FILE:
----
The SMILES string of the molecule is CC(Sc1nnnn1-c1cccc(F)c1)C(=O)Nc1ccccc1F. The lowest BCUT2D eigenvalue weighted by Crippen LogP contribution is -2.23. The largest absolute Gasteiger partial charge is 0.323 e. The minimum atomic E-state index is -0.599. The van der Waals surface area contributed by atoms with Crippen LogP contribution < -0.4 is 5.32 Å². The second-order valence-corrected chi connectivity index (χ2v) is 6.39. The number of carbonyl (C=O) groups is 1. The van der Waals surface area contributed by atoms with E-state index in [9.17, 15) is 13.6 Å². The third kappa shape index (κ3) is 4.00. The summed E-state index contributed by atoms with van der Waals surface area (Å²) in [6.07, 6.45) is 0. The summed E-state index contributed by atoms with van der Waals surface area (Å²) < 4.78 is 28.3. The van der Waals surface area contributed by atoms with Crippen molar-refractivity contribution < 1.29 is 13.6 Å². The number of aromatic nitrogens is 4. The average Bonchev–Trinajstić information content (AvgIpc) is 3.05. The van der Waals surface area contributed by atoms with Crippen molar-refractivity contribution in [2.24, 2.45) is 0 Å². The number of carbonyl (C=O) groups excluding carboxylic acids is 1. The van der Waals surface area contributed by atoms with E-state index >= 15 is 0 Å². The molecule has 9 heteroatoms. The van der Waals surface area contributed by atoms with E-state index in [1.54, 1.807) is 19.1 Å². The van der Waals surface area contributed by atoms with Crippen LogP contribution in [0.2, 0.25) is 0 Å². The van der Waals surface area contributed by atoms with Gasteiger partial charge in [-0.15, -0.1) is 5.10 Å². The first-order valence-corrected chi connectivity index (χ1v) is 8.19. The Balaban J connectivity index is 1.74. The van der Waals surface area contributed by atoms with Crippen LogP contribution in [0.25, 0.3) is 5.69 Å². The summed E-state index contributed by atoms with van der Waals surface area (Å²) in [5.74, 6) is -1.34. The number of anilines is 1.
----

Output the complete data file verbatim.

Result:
The SMILES string of the molecule is CC(Sc1nnnn1-c1cccc(F)c1)C(=O)Nc1ccccc1F. The lowest BCUT2D eigenvalue weighted by Crippen LogP contribution is -2.23. The largest absolute Gasteiger partial charge is 0.323 e. The minimum atomic E-state index is -0.599. The van der Waals surface area contributed by atoms with Crippen LogP contribution < -0.4 is 5.32 Å². The second-order valence-corrected chi connectivity index (χ2v) is 6.39. The number of carbonyl (C=O) groups is 1. The van der Waals surface area contributed by atoms with E-state index in [9.17, 15) is 13.6 Å². The third kappa shape index (κ3) is 4.00. The summed E-state index contributed by atoms with van der Waals surface area (Å²) in [6.07, 6.45) is 0. The summed E-state index contributed by atoms with van der Waals surface area (Å²) < 4.78 is 28.3. The van der Waals surface area contributed by atoms with Crippen molar-refractivity contribution < 1.29 is 13.6 Å². The number of aromatic nitrogens is 4. The average Bonchev–Trinajstić information content (AvgIpc) is 3.05. The van der Waals surface area contributed by atoms with Crippen molar-refractivity contribution in [2.24, 2.45) is 0 Å². The number of carbonyl (C=O) groups excluding carboxylic acids is 1. The van der Waals surface area contributed by atoms with E-state index >= 15 is 0 Å². The molecule has 9 heteroatoms. The van der Waals surface area contributed by atoms with E-state index in [1.54, 1.807) is 19.1 Å². The van der Waals surface area contributed by atoms with Crippen LogP contribution in [0.2, 0.25) is 0 Å². The van der Waals surface area contributed by atoms with Gasteiger partial charge in [-0.15, -0.1) is 5.10 Å². The first-order valence-corrected chi connectivity index (χ1v) is 8.19. The Balaban J connectivity index is 1.74. The van der Waals surface area contributed by atoms with Crippen LogP contribution in [0.25, 0.3) is 5.69 Å². The summed E-state index contributed by atoms with van der Waals surface area (Å²) in [5.74, 6) is -1.34. The number of anilines is 1.